Breathing

For most of us, stress is practically a given. We remind ourselves constantly to eat wholesome food, get adequate rest and take care not to overcommit, but sometimes, thinking about what we should be doing to control our stress levels causes them to rise. It all becomes a vicious cycle and we get more stressed out at the fact we are getting stressed in the first place.

For anyone who can relate to this scenario, take a moment now and breathe.

Go ahead: inhale…and exhale.

Do it three times and focus on the feeling of your breath as it filters in and out.

The simple act of taking a few mindful breaths helps to calm the nervous system and slow us down.

Luckily, there is no one correct way to breathe, so you don’t have to spend any special time “learning how to breathe correctly”. A simple technique we teach at Body Harmonics is to follow the path of your breath while inhaling and exhaling. We recommend this to all our clients as a way to melt stress:

As you breathe in, allow air to travel in through the nose, down the throat and into the lungs. To exhale, simply let the path be reversed and don’t blow the air out forcefully.

How You Breathe has a lot to do with the Stress you experience

Unconsciously, many of us adopt faulty patterns of breathing over a lifetime and these are magnified when we feel stressed. What most people don’t realize is that restricted breathing contributes to feeling stressed. There are four types of “faulty” breathing patterns and each one contributes to stress in a significant way. Best practice is to identify your pattern and pay attention to the sensations in your body as you breathe. Read over the following descriptions and see if any of them seem like you.

Reverse

In reverse breathing the abdomen moves in on the inhalation and out on the exhalation. These folks often experience shoulder and upper back tension.

Upper Chest

This breathing relies on upper body muscles because the lower ribs are unable to expand to allow the diaphragm to move and the oxygen/carbon dioxide exchange is poor. Chronic upper back, shoulder, and neck tension are common. 

Collapsed

In this type of breathing the person’s chest is drawn down and their shoulders hunch. The result is shallow upper chest breathing and strain in the lower back. Collapsed breathing at its extreme can contribute to depression. 

Frozen

Frozen breathers hardly move when they take a breath. They take shallow breaths and actually increase tension in their entire bodies.

Reasons for these patterns have been linked to biomechanical, biochemical, and psychological influences. While all three are intimately connected, intervention in one area can have very positive effects on the other two. At Body Harmonics we work with the biomechanics perspective and stick to simple exercises that focus on awareness and ease of movement so you end up literally “freeing” your breath.

Breathe Easy and Ease Stress

In most cases our natural respiratory process emerges the moment we pay attention to dismantling the restrictions that impede it. At Body Harmonics we use the following four steps to melt away stress-inducing breath patterns.

Step 1

Identify what you do when you breathe. Refer to the patterns described above. Focus on how it feels when you breathe. Some people can actually feel how breathing contributes to feeling stressed and tense.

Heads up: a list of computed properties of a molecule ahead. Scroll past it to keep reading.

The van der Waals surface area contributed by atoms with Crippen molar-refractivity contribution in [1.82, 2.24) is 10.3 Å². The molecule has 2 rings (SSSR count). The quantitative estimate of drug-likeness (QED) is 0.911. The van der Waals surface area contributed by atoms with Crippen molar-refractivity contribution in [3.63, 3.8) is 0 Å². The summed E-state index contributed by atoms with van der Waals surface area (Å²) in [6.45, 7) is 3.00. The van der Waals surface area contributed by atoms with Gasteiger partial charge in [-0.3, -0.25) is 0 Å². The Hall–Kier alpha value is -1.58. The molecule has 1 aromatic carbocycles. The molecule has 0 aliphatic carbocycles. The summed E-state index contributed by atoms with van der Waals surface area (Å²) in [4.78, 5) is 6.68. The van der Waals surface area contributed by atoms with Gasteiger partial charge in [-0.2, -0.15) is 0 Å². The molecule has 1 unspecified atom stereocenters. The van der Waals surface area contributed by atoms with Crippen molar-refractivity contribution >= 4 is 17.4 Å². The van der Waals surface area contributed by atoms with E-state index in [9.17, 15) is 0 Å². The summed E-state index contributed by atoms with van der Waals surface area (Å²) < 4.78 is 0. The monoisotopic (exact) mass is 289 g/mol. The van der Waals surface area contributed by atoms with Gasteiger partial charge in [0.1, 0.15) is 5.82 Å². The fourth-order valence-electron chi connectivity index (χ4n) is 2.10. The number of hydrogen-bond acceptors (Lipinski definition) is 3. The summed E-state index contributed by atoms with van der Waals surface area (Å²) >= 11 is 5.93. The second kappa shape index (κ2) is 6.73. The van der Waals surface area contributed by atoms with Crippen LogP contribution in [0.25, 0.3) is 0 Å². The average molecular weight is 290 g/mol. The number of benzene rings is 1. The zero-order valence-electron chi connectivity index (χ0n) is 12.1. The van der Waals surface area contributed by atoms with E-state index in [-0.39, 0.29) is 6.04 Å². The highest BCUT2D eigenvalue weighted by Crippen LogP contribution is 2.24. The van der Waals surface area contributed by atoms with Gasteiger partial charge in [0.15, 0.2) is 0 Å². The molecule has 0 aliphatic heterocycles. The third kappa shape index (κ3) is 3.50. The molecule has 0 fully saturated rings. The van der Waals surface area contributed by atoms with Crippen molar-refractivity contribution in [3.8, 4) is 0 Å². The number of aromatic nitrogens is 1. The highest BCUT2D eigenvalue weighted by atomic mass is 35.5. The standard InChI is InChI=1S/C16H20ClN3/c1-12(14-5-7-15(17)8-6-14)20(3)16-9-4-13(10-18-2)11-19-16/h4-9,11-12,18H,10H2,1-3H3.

Step 2

Incorporate some simple mobility exercises for spine and rib cage into your day. This helps our bodies to unwind and release excess tension. Try: cat stretch on hands and knees, shoulder rolls, slow standing rotational movements starting at the head and working downward through the body. Gentle arm sweeps in all directions can be beneficial too. Anything that moves the spine helps you breathe more freely!

Step 3

Gradually work towards more “generous” breathing. Breathe according to your own rhythm to start. If you experience muscular tension or anxiety when you breathe it is important to ease off. Sometimes, attempts at deep breathing can actually lead to anxiety and panic attacks! If breathing becomes stressful, go back to the BODY HARMONICS “path of your breath” exercise above.

Step 4

Explore different ways of breathing to improve overall capacity. The goal is to promote ease and adaptability so our varied breathing needs can be met without stress and strain. Most breathing exercises are either diaphragmatic or costal (rib cage). Find a couple of exercises you like and do them periodically through your day. During your commute to and from work are great times to practice! An exercise is effective if you feel like your breathing is getting easier and increased rhythmic movement throughout your torso is visible.

Benefits of Freer Breathing

  • Better oxygenation for the entire body results due to a balanced exchange of oxygen and carbon dioxide in the lower lobes of the lungs; when our tissues are better oxygenated it helps reduce the feeling of stiff, sore, tight muscles.
  • Enhanced function of the brain, organs, and tissues.
  • Normal speech is supported, so neck and jaw tension dissipate.
  • Mobility in the spine and rib cage increases while rigid muscular structures relax; this suppleness promotes the feeling of wellbeing throughout the body.
  • Digestive function is enhanced because the movement of the diaphragm helps to modulate intra-abdominal pressure and provides a type of massage for the organs.
  • Muscle tone improves in all of the muscles associated with breathing – from the pelvic floor to the scalene muscles along the cervical spine which leads to a feeling of space along the entire spine, which makes moving easier and promotes feelings of openness to everyone and everything around us.

How do you talk about breathing with your clients? Do you talk about what is happening, or what could be happening? How do your clients respond?